UK banks are to discontinue a branch-sharing scheme after an independent report revealed little public take-up of the service.
The analysis of the year long trial involving branches of Barclays, HSBC, Lloyds TSB and NatWest concluded that while the service had "undoubtedly been valued by the relatively small number of customers it attracted, it is difficult to see how its continuation could be justified by the banks".
The evaluation, carried out by Professor Elaine Kempson of the Personal Finance Research Centre, University of Bristol, showed that each branch had an average of just eight personal customers and one business customer using the service per day. This equated to an increase in total branch footfall of about five percent.
The pilot was also found to have impacted negatively upon the Post Office branches located near the pilot sites. The report found that "it was clear that the pilot had attracted a number of its users from people who had previously used the Post Office".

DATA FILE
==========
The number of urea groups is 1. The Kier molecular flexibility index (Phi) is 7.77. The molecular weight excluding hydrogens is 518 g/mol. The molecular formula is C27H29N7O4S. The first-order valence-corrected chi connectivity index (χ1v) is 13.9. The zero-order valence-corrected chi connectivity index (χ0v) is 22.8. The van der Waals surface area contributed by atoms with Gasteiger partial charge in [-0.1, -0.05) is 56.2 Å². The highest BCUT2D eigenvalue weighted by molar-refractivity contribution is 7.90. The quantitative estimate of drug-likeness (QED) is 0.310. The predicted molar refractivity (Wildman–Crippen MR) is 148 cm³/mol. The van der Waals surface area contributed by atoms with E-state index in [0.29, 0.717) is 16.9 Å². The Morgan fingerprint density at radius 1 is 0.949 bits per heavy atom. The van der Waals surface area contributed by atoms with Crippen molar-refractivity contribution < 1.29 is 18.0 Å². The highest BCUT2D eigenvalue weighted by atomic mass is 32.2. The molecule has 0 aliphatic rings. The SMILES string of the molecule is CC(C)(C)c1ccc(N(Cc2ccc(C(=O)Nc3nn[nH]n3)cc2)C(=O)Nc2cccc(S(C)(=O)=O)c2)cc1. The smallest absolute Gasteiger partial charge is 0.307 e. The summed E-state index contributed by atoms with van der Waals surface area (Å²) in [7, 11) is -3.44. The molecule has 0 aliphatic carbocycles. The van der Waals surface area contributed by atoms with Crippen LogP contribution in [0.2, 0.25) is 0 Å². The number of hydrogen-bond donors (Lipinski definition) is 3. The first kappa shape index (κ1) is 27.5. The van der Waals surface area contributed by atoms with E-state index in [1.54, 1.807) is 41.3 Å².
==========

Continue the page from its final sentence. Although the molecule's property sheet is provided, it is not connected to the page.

The pilot scheme was set up in response to public anger at branch closure programmes and was trialled in ten locations where there was only a single bank branch, and no other, within approximately five miles.
The British Bankers Association says the current pilot will continue until 31 December 2003 to give customers sufficient time to consider alternative arrangements.
Ian Mullen, chief executive of the BBA says: "Banks are constantly looking at ways to meet the needs of their customers but despite much publicity to all eligible customers there was a lack of take up under the scheme."
The Yorkshire Building Society and Britannia currently operate a branch sharing programme under the MutualPlus brand. The service - through which the four million customers of either Society are able to make simple transactions at each other's branches - has been actively marketed to other building societies but has yet to attract any new participants.